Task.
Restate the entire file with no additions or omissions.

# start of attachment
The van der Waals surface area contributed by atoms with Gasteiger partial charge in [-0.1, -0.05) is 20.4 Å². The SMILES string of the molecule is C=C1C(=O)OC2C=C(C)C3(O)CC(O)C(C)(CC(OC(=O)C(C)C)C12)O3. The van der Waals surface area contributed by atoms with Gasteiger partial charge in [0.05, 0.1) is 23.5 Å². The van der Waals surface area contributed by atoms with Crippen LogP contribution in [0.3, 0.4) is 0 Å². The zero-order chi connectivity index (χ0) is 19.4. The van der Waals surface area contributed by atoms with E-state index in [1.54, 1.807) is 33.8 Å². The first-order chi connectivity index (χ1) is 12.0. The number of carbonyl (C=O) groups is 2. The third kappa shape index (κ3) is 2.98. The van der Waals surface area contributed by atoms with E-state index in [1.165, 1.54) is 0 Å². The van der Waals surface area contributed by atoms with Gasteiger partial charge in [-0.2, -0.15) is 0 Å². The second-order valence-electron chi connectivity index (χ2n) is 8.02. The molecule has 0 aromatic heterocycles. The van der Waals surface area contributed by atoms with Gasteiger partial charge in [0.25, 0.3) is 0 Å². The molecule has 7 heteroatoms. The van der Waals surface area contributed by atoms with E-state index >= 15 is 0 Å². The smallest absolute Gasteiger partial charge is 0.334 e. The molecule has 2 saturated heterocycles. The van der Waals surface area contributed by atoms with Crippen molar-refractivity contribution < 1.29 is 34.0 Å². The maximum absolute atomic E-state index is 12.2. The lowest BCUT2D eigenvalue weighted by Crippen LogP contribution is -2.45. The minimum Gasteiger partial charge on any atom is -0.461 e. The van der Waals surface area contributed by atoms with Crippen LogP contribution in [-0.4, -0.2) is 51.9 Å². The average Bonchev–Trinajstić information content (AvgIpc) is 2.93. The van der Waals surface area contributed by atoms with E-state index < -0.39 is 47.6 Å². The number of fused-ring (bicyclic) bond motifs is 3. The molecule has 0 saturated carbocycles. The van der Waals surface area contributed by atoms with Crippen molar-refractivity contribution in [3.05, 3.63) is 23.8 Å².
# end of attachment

The van der Waals surface area contributed by atoms with Gasteiger partial charge in [-0.1, -0.05) is 20.4 Å². The SMILES string of the molecule is C=C1C(=O)OC2C=C(C)C3(O)CC(O)C(C)(CC(OC(=O)C(C)C)C12)O3. The van der Waals surface area contributed by atoms with Gasteiger partial charge in [0.05, 0.1) is 23.5 Å². The van der Waals surface area contributed by atoms with Crippen LogP contribution in [0.3, 0.4) is 0 Å². The zero-order chi connectivity index (χ0) is 19.4. The van der Waals surface area contributed by atoms with E-state index in [1.54, 1.807) is 33.8 Å². The first-order chi connectivity index (χ1) is 12.0. The number of carbonyl (C=O) groups is 2. The third kappa shape index (κ3) is 2.98. The van der Waals surface area contributed by atoms with E-state index in [1.165, 1.54) is 0 Å². The van der Waals surface area contributed by atoms with Gasteiger partial charge in [-0.2, -0.15) is 0 Å². The second-order valence-electron chi connectivity index (χ2n) is 8.02. The molecule has 0 aromatic heterocycles. The van der Waals surface area contributed by atoms with Gasteiger partial charge in [0.25, 0.3) is 0 Å². The molecule has 7 heteroatoms. The van der Waals surface area contributed by atoms with E-state index >= 15 is 0 Å². The smallest absolute Gasteiger partial charge is 0.334 e. The molecule has 2 saturated heterocycles. The van der Waals surface area contributed by atoms with Crippen molar-refractivity contribution < 1.29 is 34.0 Å². The maximum absolute atomic E-state index is 12.2. The lowest BCUT2D eigenvalue weighted by Crippen LogP contribution is -2.45. The minimum Gasteiger partial charge on any atom is -0.461 e. The van der Waals surface area contributed by atoms with Crippen LogP contribution in [-0.4, -0.2) is 51.9 Å². The average Bonchev–Trinajstić information content (AvgIpc) is 2.93. The van der Waals surface area contributed by atoms with E-state index < -0.39 is 47.6 Å². The number of fused-ring (bicyclic) bond motifs is 3. The molecule has 0 saturated carbocycles. The van der Waals surface area contributed by atoms with Crippen molar-refractivity contribution in [3.05, 3.63) is 23.8 Å².